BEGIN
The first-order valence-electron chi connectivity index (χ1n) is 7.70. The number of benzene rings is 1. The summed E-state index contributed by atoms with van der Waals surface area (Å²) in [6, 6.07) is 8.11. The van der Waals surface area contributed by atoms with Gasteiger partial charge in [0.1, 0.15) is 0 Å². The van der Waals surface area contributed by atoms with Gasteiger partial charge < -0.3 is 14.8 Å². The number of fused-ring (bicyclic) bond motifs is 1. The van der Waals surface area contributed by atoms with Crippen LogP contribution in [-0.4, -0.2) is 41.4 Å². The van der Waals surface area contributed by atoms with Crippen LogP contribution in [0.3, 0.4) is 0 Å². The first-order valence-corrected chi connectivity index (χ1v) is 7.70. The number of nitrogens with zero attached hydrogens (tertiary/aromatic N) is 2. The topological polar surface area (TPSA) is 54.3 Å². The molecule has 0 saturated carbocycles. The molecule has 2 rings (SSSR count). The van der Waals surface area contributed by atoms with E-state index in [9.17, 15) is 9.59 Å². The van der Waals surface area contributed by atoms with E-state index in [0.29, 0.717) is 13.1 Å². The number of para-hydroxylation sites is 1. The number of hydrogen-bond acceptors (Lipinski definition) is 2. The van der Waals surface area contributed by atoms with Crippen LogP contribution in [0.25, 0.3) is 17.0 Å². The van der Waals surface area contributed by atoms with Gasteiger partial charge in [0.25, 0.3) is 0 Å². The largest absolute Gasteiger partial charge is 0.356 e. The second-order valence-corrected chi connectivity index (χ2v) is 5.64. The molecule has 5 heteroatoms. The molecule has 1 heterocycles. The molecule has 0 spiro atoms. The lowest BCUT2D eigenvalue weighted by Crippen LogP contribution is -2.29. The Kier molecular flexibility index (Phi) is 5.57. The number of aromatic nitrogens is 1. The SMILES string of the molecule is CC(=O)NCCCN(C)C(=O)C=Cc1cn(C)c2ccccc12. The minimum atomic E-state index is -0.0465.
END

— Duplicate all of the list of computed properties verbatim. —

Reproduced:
The first-order valence-electron chi connectivity index (χ1n) is 7.70. The number of benzene rings is 1. The summed E-state index contributed by atoms with van der Waals surface area (Å²) in [6, 6.07) is 8.11. The van der Waals surface area contributed by atoms with Gasteiger partial charge in [0.1, 0.15) is 0 Å². The van der Waals surface area contributed by atoms with Gasteiger partial charge < -0.3 is 14.8 Å². The number of fused-ring (bicyclic) bond motifs is 1. The van der Waals surface area contributed by atoms with Crippen LogP contribution in [-0.4, -0.2) is 41.4 Å². The van der Waals surface area contributed by atoms with Crippen LogP contribution in [0.3, 0.4) is 0 Å². The first-order valence-corrected chi connectivity index (χ1v) is 7.70. The number of nitrogens with zero attached hydrogens (tertiary/aromatic N) is 2. The topological polar surface area (TPSA) is 54.3 Å². The molecule has 0 saturated carbocycles. The molecule has 2 rings (SSSR count). The van der Waals surface area contributed by atoms with E-state index in [9.17, 15) is 9.59 Å². The van der Waals surface area contributed by atoms with E-state index in [0.29, 0.717) is 13.1 Å². The number of para-hydroxylation sites is 1. The number of hydrogen-bond acceptors (Lipinski definition) is 2. The van der Waals surface area contributed by atoms with Crippen LogP contribution in [0.25, 0.3) is 17.0 Å². The van der Waals surface area contributed by atoms with Gasteiger partial charge in [0.25, 0.3) is 0 Å². The largest absolute Gasteiger partial charge is 0.356 e. The second-order valence-corrected chi connectivity index (χ2v) is 5.64. The molecule has 5 heteroatoms. The molecule has 1 heterocycles. The molecule has 0 spiro atoms. The lowest BCUT2D eigenvalue weighted by Crippen LogP contribution is -2.29. The Kier molecular flexibility index (Phi) is 5.57. The number of aromatic nitrogens is 1. The SMILES string of the molecule is CC(=O)NCCCN(C)C(=O)C=Cc1cn(C)c2ccccc12. The minimum atomic E-state index is -0.0465.